PANZANELLA

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ahhhhh – I’ve arrived at my parent’s home in the UK (a little cottage in a tiny village in Surrey,) and am just getting over jet lag. Despite the fact that when it’s lunchtime here, it’s four in the morning back home, I’ve managed to get my taste buds onto British time and mom and I are already rummaging around in her kitchen, dreaming up the week’s menu.

Since she has an abundance of tomatoes and basil in her little garden and a large stale piece of ciabatta in her bread bin, I suggested a simple Panzanella for lunch today. I love Panzanella, which basically means “bread salad,” because it’s made from simple rustic ingredients that anyone can find. It goes without saying that the quality of the tomatoes make or break this dish, so go out of your way to get some good ones from the farmer’s market. I wouldn’t use heirloom tomatoes because they’re wasted in this salad. Whenever I find a perfect stripey heirloom, I just like to eat it naked with good olive oil and sea salt.

This salad calls for salty tastes to counter the sweet of the tomatoes and fresh basil, so I use anchovies, which you either love or hate – if you fall into the latter camp, use capers instead. Stale bread works best, so if you are eating ciabatta, forcaccia or olive bread this week, save a chunk and leave it out to get crusty.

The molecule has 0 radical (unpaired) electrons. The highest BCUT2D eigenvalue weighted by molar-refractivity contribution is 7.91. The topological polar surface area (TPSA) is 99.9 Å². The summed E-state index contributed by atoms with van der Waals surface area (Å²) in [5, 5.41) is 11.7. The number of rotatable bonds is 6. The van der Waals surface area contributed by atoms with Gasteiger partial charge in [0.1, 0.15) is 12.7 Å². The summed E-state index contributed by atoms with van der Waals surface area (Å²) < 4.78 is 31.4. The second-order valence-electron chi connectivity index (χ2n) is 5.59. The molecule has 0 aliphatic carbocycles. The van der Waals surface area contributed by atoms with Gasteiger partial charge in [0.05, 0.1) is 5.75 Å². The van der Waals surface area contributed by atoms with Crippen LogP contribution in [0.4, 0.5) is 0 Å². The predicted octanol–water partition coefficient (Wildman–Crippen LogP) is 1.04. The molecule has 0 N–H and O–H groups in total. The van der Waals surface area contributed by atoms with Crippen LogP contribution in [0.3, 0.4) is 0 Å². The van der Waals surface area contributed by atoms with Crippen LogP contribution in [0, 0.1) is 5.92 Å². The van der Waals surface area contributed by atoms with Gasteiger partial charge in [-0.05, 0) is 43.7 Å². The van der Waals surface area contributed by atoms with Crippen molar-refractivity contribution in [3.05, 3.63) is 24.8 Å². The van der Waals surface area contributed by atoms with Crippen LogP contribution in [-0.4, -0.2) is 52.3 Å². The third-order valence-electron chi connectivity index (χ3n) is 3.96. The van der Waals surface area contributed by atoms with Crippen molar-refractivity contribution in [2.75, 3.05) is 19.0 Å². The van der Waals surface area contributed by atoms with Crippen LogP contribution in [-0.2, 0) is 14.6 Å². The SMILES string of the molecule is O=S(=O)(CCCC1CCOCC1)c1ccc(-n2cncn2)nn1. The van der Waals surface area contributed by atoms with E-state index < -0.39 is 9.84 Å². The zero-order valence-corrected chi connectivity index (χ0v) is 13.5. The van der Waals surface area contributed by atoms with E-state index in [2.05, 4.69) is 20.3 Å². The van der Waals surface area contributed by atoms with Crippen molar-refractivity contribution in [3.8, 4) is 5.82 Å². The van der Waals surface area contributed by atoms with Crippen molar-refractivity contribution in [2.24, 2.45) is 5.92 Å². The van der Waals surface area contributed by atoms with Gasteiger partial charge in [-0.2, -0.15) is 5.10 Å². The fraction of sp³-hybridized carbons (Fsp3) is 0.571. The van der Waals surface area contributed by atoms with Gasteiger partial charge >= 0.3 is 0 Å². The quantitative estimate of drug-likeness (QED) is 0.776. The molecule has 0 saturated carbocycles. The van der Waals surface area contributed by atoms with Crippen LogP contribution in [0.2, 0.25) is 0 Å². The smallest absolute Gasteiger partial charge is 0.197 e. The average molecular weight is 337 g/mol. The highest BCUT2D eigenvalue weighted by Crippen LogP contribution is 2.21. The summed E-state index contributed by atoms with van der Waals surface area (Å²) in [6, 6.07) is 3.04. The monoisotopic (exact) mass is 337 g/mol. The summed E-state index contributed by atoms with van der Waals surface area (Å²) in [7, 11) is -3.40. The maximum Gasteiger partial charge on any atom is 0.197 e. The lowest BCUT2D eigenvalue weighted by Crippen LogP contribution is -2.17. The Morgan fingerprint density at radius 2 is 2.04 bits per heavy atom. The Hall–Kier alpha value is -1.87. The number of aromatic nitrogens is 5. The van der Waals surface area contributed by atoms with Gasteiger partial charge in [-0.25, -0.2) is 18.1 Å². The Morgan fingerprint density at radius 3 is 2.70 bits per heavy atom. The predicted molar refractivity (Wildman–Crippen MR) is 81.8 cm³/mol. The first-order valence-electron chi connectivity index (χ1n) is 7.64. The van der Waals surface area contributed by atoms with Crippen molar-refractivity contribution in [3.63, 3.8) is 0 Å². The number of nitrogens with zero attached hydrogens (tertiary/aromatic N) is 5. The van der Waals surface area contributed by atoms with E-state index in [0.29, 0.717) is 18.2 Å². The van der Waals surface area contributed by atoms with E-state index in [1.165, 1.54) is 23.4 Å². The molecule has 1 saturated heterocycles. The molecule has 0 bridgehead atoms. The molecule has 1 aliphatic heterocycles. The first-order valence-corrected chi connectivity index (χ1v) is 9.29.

The only fiddly part of this recipe is peeling the tomatoes, which you really have to do. That said, I’ve now got it down to a fine art, which I’ll share in a second.

Panzanella

4 or 5 medium tomatoes (preferably organic.)
2 medium garlic cloves, minced
3tbsp extra virgin olive oil
2tbsp red wine vinegar
Sea Salt & Cracked Pepper
3 slices or a large end of stale ciabatta bread
1 tin of anchovies (drained and chopped)
12 black Kalamata olives
1 large bunch of basil, leaves torn off stems
1 bunch a flat leafed parsley ( we only had curly parsley, which isn’t as nice.)
1 small red onion, thinly sliced

Place the tomatoes in a large bowl and cover with boiling water. Leave for 1 full minute and then drain under cold water. Slip off their skins. Chop the tomatoes into quarters and remove the cores. Some recipes call for the tomatoes to be de-seeded, but I think this takes away all the juicy-ness, so I vote to just cut out the cores with a sharp little knife.

Roughly chop the tomatoes.

Add the oil, garlic, vinegar and salt & pepper to taste.

If the bread is soft enough, rip it into bite sized pieces – if it’s rock solid, use a sharp serrated knife to chop it up.

Place it in a pretty bowl. Add the tomato mixture to the bread and toss the salad around, making sure the bread is well coated. Add the parsley, basil, anchovies and olives – combine well. Finally add the red onion.

The salad is best left for a good hour before eating to allow the juices to soak into the bread. Eat the salad at room temperature. It’s even better the next day, however, if you chill it in the fridge overnight, be sure to take it out an hour prior to eating because the flavors only really come out if it’s room temperature.

I recommend eating this salad for a delicious lunch – it also travels well, so you could pop it in a reusable container to take to lunch at work. It also works well as an appetizer or a side to meat or fish.

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